Bone Growth!

3 Ways Bone X-rays Are used to Determine Age

And

Why It’s Important

Ossification is the process of laying bone tissue.  Basically, it is the solidification of bone.  It occurs at different rates, starting at different ages, in different areas, and even in multiple stages for these areas.  It’s not the same everywhere.  When looking at an X-ray, bone will appear whiter and brighter than other areas.  From this, by examining an X-ray, we can look at different bones to determine age.

 

Lumbar Spine VertebraeWe can start at the spine itself.  At birth, each typical vertebra is basically 3 sections of bone connected by cartilage, while the sacrum and coccyx vertebrae are basically cartilage.  Cervical, or neck, primary ossification finishes by end of 3rd year.  But as we travel down the spine to the lumbar vertebrae, the process slows.  The Lumbar vertebrae won’t finish until after year 6.  Throughout the whole spine, secondary areas start to ossify at puberty and end at 20-25 years.  So, by looking at X-rays of a vertebra, depending on where it is, and how far along the ossification process a primary or secondary ossification center is, we can estimate a person’s age.

 

HipWhat we call the hip-bone is really 3 bones: the ilium, ischium, and pubis.  They start to fuse to create our hip-bone when a person is 15-17 years old.  They finish fusing between 20 and 25 years of age.  Moreover, in radiology, there is a term known as Risser’s Sign.  Risser’s sign references the ossification of the cap of the Iliac Crests, or the bone you touch when you place your hands on your hips.  Risser’s sign breaks down the arch of the Crest into 4 equal sections and a final, finished stage.  For girls, Risser’s sign is apparent from 14-16 years.  For boys, it’s 15-18 years.  Risser’s sign also has a direct correlation to vertebral ossification.  So, by looking at X-rays of a teen’s hip, not only can we determine Risser’s sign and the person’s age, we can determine how far along in its development a person’s spinal column is.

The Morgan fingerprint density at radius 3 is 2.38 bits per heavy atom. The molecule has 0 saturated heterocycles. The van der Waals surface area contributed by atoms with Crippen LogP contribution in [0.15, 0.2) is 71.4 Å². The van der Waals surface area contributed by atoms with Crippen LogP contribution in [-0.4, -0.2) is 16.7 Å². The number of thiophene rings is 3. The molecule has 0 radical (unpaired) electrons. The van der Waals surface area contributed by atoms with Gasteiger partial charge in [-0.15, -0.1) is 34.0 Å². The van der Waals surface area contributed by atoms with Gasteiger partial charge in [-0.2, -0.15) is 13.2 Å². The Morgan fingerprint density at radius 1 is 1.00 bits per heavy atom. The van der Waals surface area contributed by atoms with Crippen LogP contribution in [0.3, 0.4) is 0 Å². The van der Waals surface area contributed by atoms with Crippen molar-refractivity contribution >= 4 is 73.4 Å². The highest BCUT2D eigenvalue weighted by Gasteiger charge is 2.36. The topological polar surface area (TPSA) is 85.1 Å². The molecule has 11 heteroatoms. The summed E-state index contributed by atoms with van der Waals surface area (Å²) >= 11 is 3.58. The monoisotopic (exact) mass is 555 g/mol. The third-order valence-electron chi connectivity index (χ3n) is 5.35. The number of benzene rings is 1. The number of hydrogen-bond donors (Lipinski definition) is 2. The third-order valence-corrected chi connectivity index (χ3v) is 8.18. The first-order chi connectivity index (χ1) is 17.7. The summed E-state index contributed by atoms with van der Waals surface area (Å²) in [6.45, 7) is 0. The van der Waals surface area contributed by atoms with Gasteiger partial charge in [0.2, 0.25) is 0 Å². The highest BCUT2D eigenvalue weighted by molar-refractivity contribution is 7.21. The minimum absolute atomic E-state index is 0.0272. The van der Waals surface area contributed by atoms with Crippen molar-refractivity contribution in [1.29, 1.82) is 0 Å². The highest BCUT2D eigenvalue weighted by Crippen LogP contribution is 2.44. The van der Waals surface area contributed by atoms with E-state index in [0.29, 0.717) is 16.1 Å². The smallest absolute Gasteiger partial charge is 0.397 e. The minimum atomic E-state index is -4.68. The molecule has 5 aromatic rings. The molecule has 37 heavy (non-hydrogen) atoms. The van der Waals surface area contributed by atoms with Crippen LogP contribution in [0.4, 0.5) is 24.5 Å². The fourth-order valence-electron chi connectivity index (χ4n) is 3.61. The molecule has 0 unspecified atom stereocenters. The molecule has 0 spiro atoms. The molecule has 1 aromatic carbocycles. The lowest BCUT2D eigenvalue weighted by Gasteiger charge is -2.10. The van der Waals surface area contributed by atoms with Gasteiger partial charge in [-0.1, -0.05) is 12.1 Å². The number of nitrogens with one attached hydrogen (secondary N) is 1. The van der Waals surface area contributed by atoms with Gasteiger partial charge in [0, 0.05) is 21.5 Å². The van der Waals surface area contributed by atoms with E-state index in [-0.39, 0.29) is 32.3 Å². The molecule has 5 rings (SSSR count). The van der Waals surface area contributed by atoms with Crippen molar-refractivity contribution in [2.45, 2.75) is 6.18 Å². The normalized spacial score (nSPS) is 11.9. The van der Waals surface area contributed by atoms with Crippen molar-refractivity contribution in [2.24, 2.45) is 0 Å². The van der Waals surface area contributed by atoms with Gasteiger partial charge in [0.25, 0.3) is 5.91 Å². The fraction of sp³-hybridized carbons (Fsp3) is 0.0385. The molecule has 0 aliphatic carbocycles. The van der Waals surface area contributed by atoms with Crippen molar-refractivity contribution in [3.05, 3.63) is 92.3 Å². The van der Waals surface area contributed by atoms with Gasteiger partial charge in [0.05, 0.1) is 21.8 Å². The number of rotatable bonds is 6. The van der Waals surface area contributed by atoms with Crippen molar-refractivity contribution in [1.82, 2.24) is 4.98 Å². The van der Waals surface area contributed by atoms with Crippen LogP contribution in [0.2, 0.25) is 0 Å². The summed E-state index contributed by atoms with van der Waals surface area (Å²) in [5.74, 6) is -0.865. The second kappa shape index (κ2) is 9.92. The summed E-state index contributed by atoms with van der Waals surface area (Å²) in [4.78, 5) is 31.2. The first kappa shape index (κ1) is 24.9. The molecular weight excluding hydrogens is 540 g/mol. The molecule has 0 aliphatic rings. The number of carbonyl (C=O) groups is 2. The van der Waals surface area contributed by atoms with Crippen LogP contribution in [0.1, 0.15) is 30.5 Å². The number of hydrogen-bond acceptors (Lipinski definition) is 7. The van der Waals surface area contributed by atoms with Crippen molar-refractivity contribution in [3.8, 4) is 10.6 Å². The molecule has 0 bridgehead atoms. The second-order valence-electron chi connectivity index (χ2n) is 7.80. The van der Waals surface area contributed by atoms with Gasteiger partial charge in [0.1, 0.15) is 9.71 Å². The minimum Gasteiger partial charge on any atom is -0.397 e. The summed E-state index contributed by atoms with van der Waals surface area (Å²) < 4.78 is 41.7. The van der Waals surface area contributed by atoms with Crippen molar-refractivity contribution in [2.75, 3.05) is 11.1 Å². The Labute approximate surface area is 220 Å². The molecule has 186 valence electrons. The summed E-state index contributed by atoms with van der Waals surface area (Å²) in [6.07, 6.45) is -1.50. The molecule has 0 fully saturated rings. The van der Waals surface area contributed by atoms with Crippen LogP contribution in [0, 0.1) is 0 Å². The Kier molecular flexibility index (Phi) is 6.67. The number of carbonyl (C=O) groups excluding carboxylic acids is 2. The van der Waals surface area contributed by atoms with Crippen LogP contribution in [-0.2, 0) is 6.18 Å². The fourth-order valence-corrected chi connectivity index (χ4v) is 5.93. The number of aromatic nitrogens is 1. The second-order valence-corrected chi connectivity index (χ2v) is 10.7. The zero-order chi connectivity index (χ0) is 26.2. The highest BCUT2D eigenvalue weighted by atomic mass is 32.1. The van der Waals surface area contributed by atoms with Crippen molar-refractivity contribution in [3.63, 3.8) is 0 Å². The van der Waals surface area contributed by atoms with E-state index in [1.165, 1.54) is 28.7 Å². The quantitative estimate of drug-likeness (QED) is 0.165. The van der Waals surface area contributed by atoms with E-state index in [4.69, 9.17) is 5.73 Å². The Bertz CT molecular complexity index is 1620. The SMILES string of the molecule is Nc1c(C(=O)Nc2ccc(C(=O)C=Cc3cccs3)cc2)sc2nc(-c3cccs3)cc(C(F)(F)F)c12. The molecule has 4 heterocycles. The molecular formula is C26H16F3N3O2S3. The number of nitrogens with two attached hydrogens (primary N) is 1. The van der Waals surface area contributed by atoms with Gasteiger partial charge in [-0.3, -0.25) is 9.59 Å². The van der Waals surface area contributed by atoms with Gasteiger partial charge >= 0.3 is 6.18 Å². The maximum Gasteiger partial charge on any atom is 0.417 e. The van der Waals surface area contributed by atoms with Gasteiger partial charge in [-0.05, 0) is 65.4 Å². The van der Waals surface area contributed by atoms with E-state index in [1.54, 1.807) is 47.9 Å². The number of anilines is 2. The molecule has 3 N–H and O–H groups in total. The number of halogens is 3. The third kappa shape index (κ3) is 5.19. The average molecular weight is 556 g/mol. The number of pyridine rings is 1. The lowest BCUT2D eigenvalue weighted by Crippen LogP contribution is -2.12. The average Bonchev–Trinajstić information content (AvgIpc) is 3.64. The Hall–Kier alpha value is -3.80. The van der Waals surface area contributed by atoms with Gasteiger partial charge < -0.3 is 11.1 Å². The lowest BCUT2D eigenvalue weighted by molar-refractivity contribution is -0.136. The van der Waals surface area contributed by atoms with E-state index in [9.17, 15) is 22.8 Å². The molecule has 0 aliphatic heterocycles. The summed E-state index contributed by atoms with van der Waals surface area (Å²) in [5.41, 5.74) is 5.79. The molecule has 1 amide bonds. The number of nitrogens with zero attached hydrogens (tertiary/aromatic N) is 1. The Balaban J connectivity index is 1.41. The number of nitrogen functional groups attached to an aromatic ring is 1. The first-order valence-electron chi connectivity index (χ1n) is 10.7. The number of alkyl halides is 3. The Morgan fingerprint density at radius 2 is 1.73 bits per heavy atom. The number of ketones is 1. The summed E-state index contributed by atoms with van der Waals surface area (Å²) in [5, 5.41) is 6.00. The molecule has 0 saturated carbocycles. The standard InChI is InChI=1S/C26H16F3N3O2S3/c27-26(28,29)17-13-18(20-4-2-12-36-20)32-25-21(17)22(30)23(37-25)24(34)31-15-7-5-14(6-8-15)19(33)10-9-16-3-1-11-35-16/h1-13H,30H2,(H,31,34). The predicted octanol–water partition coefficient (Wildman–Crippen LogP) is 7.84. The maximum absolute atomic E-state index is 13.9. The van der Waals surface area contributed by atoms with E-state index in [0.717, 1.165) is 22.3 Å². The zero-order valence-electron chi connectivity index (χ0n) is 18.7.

WristOur wrist consists of 8 bones, known as the carpals.  When adults, these bones align in 2 rows of 4 bones per row that connect to the 2 long bones, radius and ulna, of our forearm.  Unlike other bones, these all only have 1 ossification center.  Also, unlike other bones mentioned, they do not start to ossify until after birth.  These start from the age of a few months to 8-12 years:

Capatate and Hamate appear first, a few months after birth

Triquetral and Lunate 2-4 years

Scaphoid, Trapizium, Trapezoid 4-6 years

Pisiform 8-12 years

Radius and Ulna near Carpals fuse at 16-18 years

Moreover, during their development, the carpals may overlap and be in places not normally expected.  Additionally, these bones develop differently from one another in the same region.  As such, for younger children, the most common way to determine age is an X-ray of the wrist.  Specifically, we take an X-ray of the left wrist and compare it to a chart/atlas.  Based upon which of these 8 bones is developed, we can estimate a person’s age.

Why is this important?  There are a few reasons.  For the wrist, FOOSH (Fall On Out Stretched Hand) injuries are common.  This is when we fall face first and save our noses by stopping ourselves with our hands.  A Scaphoid or Navicular bone fracture is possible from FOOSH injuries.  And due to the lack of blood vessels in the wrist, these can result in deterioration of these bones.

 

In an older child, a displaced Lunate may replicate Carpal Tunnel Syndrome, or a fracture of the Hamate may injure the Ulnar nerve resulting in a loss of grip strength.  Knowing a child’s age, we may rule out different problems if the bone does not yet exist.  Also, knowing a person’s age as determined by vertebral or hip X-ray may alter choices of treatment for things like Scoliosis.  Lastly, we must take into account the age of a child for Chiropractic care.  Depending on the child’s age and osseous development, adult techniques involving rotating a spinal process (or tip) or a technique involving a patient’s hip may not be appropriate.  This is why as Chiropractors, we adjust children differently than adults.

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